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            Hybrid Working in the Longer Term

            29th March 2023

            Whilst many businesses have been flexible with their policies around hybrid working during the pandemic, many are now looking to implement more permanent strategies for hybrid working in the longer term. A quote from Satya Nadella (CEO & Chairman, Microsoft) in 2021 certainly rings true:

            “Hybrid work represents the biggest shift to how we work in our generation…it will require a new operating model, spanning people, places, and processes.”

            These are the four most common hybrid work models:

            • Flexible model – Employees choose their location and working hours based on their priorities for the day.
            • Fixed model – The business sets the days and times employees work remotely or go into the office.
            • Office-first model – Employees are expected to be on-site but have the flexibility to choose a few days a week to work remotely.
            • Remote-first model – Employees work remotely most of the time with occasional visits to coworking spaces or the office for team building, collaboration, and training.

            Each of these models is outlined by a few key policy areas, setting rules and expectations about how much flexibility employees have at work. The options businesses have either implemented or are considering for successful hybrid working in the longer term are far reaching and signal significant change for the future of work:

            1. Remuneration: Hybrid working is making changes to equipment provision and salary packages. Employers are providing equipment such as laptops, keyboards and chairs to employees to enable them to do their jobs at home, and/or paying employees to cover their additional overheads due to working at home, although employees will save on the cost of commuting to work.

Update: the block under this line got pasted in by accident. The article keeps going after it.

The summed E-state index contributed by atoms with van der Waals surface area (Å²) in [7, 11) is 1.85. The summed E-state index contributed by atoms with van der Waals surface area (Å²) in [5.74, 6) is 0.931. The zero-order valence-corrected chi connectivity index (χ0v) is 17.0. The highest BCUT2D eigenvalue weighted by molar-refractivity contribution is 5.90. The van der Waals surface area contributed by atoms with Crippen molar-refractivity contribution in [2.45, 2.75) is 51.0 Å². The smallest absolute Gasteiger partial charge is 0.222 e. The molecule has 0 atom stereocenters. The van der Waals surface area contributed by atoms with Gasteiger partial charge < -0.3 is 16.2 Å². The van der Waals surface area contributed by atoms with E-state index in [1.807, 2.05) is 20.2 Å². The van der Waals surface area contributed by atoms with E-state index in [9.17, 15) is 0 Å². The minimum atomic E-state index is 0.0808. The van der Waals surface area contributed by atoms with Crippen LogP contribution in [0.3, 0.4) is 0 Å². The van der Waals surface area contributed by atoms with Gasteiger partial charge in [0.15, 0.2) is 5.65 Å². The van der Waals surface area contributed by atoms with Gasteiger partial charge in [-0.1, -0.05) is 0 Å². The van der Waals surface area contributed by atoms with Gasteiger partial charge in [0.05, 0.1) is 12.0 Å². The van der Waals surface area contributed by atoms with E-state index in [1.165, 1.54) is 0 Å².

2. Location: Many businesses have diverse workforces from around the world, and hybrid working has offered up the opportunity for employees to move nearer to their families or to experience a new culture by moving to a new country altogether. Many businesses are supporting this, trusting their workforce to perform remotely whether they are 1 or 1,000 miles from the office.
            3. Blended Team Meetings: Hybrid working involves a mix of in-person and remote team meetings. Many companies are planning yearly retreats to get together and see one another in person as a whole group. When working in a blended team, this enables team building to keep the company culture consistent and avoid employees becoming disconnected from the business or team.
            4. Rotating Schedules: It has become far more commonplace for employees to take turns working from home or at the office. This allows for both remote and in-person work, whilst meeting business needs.
            5. Flexibility in Working Hours: Hybrid working allows employees to work from home during specific times of the day or week, such as during rush hour or when they have personal commitments. This allows reduction in the stress of commuting and a better work-life balance.
            6. Project-Based Work: Hybrid working is being used for project-based work, where employees work remotely during the initial stages of a project, and then come together in-person to finalise the project. This enables flexibility and collaboration while still maintaining the benefits of remote work.